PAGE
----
The Xbox One is a fantastic console for all ages thanks to a vast array of games and some truly comprehensive parental controls giving parents access over screen time and spending habits.
The Xbox One requires a Microsoft account which means that you can remotely set screen time limits, manage your child's spending all via a web browser or even over email.
First things first, if you don’t have one you’ll need to create a Microsoft account. Microsoft lets you use your existing email address as the login username so you don’t need to create yet another email account.
Once you’re setup, head to the Microsoft Family homepage where you’ll be prompted to create a new family member.
Select child and then click on create one for them. You can now create your child’s Microsoft account using either a Microsoft email or any existing email address you already have for them such as Gmail.
Follow the instructions on screen where you’ll be asked to create a password and then enter a code that has been sent to your child’s inbox.
Finally you’ll be sent to the Family settings page where you’ll see your child’s account is Pending. Simply click on Accept Now, follow the instructions on-screen and you’re done.
Sign into the Xbox using your child’s account details. This is now their Xbox but with you in control of all the things that matter, including their screen time, the games they can play and if they can spend any money.
How to set limits on screen time
Head to the Microsoft Family homepage on your web browser and underneath your child’s name click on Screen Time. You’ll now see the Xbox listed, so turn the toggle on.
You’ll now see a full weekday calendar showing the windows when your child is allowed to play (in green) and when they’re not. You can change these windows and then set a max time within them e.g they can play for two hours between 15:00-19:00.
Just set the schedules you’re happy with and they’ll automatically be applied to the Xbox, you don’t have to do anything else.
How to set age limits
Start at the Microsoft Family homepage and underneath your child’s name click on Content Restrictions. Scroll down to Apps, games & media and turn this toggle on.
You can now select the age-limit and even see the ratings certificates by clicking on View allowed ratings.
This age-rating applies to all games and apps on Xbox and if your child tries to access anything beyond that age rating you’ll immediately be informed.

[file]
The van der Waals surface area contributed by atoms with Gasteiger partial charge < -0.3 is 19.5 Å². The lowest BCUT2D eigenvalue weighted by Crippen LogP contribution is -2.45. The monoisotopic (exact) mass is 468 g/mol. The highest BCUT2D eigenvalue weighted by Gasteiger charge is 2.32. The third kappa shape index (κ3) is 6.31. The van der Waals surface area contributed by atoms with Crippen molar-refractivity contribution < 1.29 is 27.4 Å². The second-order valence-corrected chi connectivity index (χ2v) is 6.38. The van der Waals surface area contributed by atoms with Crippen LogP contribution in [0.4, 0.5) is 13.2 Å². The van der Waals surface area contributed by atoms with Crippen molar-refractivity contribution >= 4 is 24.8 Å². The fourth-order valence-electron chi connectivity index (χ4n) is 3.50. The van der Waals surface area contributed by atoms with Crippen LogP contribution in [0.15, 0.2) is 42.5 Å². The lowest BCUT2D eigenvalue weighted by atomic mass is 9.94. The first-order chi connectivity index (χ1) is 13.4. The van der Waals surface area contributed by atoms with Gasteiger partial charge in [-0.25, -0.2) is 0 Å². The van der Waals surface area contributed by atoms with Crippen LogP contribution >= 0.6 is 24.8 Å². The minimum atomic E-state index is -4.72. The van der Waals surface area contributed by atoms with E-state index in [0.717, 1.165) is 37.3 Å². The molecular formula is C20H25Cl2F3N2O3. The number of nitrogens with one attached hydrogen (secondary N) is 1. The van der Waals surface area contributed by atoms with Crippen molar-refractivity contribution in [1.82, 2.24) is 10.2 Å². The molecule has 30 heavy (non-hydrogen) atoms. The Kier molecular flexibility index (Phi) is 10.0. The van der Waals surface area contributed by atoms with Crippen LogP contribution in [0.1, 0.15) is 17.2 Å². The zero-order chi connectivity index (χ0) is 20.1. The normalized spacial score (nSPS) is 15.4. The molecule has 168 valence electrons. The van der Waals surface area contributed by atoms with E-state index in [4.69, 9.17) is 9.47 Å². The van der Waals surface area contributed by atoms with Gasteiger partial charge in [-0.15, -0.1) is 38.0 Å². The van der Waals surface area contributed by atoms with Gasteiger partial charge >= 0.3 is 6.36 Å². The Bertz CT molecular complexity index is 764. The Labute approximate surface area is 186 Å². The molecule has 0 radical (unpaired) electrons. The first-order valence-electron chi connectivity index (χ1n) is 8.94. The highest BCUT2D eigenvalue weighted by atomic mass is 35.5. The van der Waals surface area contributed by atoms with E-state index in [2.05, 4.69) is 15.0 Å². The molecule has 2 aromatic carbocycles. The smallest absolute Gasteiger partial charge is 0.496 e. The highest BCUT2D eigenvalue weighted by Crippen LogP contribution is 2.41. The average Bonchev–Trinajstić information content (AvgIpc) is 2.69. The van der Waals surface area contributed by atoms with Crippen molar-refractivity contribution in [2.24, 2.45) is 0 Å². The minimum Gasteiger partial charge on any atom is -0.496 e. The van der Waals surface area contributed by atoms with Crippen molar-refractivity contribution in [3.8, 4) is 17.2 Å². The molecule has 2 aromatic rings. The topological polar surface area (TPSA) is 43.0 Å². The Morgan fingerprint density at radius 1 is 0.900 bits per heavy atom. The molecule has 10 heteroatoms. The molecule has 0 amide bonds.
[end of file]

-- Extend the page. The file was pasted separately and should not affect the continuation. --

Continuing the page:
You can of course make exceptions e.g. Fortnite and these will need to be approved by you when the child tries to access it.
How to stop your child buying games without your permission
The great thing about Xbox’s approach is that by default, your child cannot just turn the Xbox on and buy anything they want.
Instead the Xbox account works by giving your child a virtual wallet which you can then top-up either monthly or on a case-by-case basis.
To add money to your child’s account go to the Microsoft Family homepage and then click on More options and finally Spending.
Now click on Add money. You can specify the amount and transfer it over to their wallet. By default even if they have the money, they’ll still have to ask your permission before they can buy anything.
If you have slightly older children or you trust them to spend their money wisely you can of course turn this feature off by going to the Family Homepage, clicking on Content Restrictions and then turning off the section marked Needs adult approval to buy things.
BT Parental Controls
Being able to browse the web safely is important, especially if you have children – and with our free BT Parental Controls, we help to keep them safe online. You can filter content and even set homework time to block them doing things like gaming, when they should be working.
It's a network-based web-filter which means that works on all your home devices such as smartphones, tablets, laptops and computers as long as they are connected to your BT internet. It's also the only web filter offered by a major UK broadband provider that'll keep you protected when you're out and connected to BT's public Wi-Fi networks.